As criticism of tenure grows, some profs. face new scrutiny
By Sarah Betts, The Dartmouth Staff
Published on Wednesday, April 3, 2002
As tenure has come under increasing scrutiny since the 1980s, especially in public university systems, a new procedure known as post-tenure review has emerged to both praise and fierce criticism.
Post-tenure review is a broad term that refers to monitoring the work of tenured professors through committees, peer evaluations and reports. The process, which arose in the 1980s, has been popularized as part of a movement to increase faculty accountability. In states like Arizona and Texas, legislation stipulates that colleges have some sort of review system in place.
The American Association of University Professors has strictly opposed post-tenure review since its beginning, saying in a 1983 statement that institutional evaluation would "bring scant benefit and incur unacceptable costs."
According to Assistant General Secretary Jordan Kurland '49, the AAUP feels that post-tenure review has the potential to be used as a "cheap and easy way to get rid of someone." Also, Kurland is concerned that the review process will lead to large amounts of bureaucracy.
"We have always recognized the need for dismissal procedures," Kurland said. "But post-tenure review could allow a school to simply have an inquiry without demonstrating formal charges in order to dismiss someone."
At some schools, however, post-tenure review has proved to be popularly embraced. The University of Massachusetts Amherst has used a procedure very similar to post-tenure review, called "Periodic Multi-Year Review," since April 1999.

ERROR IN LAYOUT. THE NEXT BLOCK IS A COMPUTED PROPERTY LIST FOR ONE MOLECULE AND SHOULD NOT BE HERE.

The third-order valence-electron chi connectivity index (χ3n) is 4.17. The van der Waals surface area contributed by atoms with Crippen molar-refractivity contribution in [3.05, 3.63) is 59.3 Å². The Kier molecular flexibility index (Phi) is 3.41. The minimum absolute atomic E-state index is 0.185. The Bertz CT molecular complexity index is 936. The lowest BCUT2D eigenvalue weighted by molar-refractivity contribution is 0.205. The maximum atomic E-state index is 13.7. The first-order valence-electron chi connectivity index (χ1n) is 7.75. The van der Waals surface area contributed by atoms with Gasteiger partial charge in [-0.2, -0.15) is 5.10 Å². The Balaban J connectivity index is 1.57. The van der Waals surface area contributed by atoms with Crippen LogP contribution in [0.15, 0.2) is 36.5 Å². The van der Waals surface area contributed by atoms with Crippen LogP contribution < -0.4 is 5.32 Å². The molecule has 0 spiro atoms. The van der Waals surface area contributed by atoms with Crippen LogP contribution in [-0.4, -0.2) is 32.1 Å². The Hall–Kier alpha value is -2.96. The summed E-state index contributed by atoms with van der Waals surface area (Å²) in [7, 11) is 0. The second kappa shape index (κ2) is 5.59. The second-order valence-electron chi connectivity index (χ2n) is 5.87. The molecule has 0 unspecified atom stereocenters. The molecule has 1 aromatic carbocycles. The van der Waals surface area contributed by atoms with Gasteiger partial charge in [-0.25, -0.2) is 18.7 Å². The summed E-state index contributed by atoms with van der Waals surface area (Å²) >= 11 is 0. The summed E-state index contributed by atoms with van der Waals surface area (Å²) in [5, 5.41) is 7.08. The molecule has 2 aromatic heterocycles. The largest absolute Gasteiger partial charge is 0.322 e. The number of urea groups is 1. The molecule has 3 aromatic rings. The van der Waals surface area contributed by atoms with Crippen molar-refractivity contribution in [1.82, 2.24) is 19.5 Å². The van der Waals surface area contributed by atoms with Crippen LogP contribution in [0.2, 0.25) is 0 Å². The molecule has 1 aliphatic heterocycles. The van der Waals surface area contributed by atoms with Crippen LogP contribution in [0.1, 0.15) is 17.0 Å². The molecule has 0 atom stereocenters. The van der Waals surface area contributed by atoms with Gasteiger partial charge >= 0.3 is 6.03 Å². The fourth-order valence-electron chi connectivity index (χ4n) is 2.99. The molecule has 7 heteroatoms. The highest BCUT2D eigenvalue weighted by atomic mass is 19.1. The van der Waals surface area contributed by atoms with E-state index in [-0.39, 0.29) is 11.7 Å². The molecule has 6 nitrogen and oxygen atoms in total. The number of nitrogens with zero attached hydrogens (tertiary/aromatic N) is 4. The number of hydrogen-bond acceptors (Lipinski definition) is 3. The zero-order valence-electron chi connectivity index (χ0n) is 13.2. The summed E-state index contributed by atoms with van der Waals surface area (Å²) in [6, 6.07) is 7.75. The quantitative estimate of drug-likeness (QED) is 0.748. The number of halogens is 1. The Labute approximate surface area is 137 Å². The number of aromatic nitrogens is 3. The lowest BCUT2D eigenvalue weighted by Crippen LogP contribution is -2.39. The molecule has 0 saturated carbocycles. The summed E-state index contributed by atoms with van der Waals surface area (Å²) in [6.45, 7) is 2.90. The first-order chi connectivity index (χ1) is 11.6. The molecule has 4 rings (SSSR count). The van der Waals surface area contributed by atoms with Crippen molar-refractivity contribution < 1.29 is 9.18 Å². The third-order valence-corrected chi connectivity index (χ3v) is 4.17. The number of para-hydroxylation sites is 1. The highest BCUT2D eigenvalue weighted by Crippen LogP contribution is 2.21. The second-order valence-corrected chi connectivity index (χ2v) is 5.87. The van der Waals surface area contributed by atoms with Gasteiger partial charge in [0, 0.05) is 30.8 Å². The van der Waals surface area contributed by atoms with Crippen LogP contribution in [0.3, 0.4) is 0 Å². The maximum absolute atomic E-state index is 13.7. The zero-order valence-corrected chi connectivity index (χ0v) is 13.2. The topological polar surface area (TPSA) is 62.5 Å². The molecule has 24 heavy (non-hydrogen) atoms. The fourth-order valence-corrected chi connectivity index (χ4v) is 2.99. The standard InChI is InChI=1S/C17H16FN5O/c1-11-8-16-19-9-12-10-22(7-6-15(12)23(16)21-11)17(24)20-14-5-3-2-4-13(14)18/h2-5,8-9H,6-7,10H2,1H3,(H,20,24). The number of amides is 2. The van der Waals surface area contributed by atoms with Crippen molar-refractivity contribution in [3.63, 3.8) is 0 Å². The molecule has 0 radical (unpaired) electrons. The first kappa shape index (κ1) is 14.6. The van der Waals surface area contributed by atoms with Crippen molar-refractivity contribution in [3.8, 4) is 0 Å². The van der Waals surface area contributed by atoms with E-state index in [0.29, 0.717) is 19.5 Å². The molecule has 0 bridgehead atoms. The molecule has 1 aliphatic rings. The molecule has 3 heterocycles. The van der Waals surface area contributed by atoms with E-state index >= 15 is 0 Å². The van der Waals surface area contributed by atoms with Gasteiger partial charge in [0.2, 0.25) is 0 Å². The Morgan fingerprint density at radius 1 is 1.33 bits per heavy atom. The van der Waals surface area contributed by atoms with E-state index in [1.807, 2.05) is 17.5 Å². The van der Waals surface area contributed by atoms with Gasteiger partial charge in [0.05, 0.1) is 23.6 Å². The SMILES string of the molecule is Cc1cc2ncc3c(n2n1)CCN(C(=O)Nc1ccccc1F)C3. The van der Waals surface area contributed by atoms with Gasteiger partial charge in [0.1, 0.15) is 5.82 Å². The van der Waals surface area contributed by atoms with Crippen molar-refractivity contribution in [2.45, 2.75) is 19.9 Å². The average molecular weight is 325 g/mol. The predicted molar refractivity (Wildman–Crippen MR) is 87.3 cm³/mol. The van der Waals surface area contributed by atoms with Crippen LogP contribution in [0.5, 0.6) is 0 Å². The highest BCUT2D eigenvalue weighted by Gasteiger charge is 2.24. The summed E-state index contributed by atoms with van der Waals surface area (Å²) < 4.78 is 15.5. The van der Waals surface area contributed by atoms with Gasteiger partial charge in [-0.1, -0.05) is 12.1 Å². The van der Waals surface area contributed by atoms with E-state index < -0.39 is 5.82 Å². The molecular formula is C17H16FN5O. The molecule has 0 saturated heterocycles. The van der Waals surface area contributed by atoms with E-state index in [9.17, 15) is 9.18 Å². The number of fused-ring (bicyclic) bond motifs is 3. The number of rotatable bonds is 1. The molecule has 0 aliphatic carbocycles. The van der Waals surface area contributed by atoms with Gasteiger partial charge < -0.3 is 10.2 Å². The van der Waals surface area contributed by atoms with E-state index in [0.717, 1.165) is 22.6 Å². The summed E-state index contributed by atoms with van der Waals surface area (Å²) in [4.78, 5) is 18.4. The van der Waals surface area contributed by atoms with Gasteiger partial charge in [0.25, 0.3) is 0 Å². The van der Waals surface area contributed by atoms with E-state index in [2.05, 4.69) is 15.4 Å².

"I think there was a sense that our existing review procedure did not give us the opportunity for a more thoughtful look at the work faculty had done over a long period of time," Associate Provost Susan Pearson said.
Pearson said that while there were some fears about the procedure when the subject was first broached, most faculty members have come to accept it.
"Based on the reviews, we allocate $150,000 for grants to faculty, equipment, books and travel," Pearson said. "It is developmental, to help faculty develop potential."
In contrast to the AAUP's stance on post-tenure review, the American Association for Higher Education is in favor of the process. After conducting a study that surveyed provosts of four-year institutions, the organization concluded that post-tenure review could be beneficial when structured properly.
"It ought to be developmental in character, and it ought to be peer reviewed and not imposed from the outside,"the AAHE's Dr. Eugene Rice said. "Post-tenure review can help maintain the vitality of senior faculty. It also gives professors feedback, something they usually get only with research."
Rice said that there is little grounding for fears that post-tenure review will be used to eliminate faculty.
"There are so many safeguards before dismissing a tenured faculty member," Rice said. "And it is too big a system to use just to catch a few people. That's not why you invest in it."
While Dartmouth does not have a post-tenure review system, professors do submit a yearly review on their scholastic activity, according to Dean of the Faculty Jamshed Bharucha. They also undergo a review process in order to become full professors.
Neither of these systems of evaluation is new, but Bharucha said the reviews have become more stringent as more emphasis is placed on faculty performance.
"Nationally, the expectations for faculty have gotten higher, and this has affected our review process," Bharucha said.
There has been no recent formal discussion of the review policy, and Bharucha was not aware of any faculty objections to the system.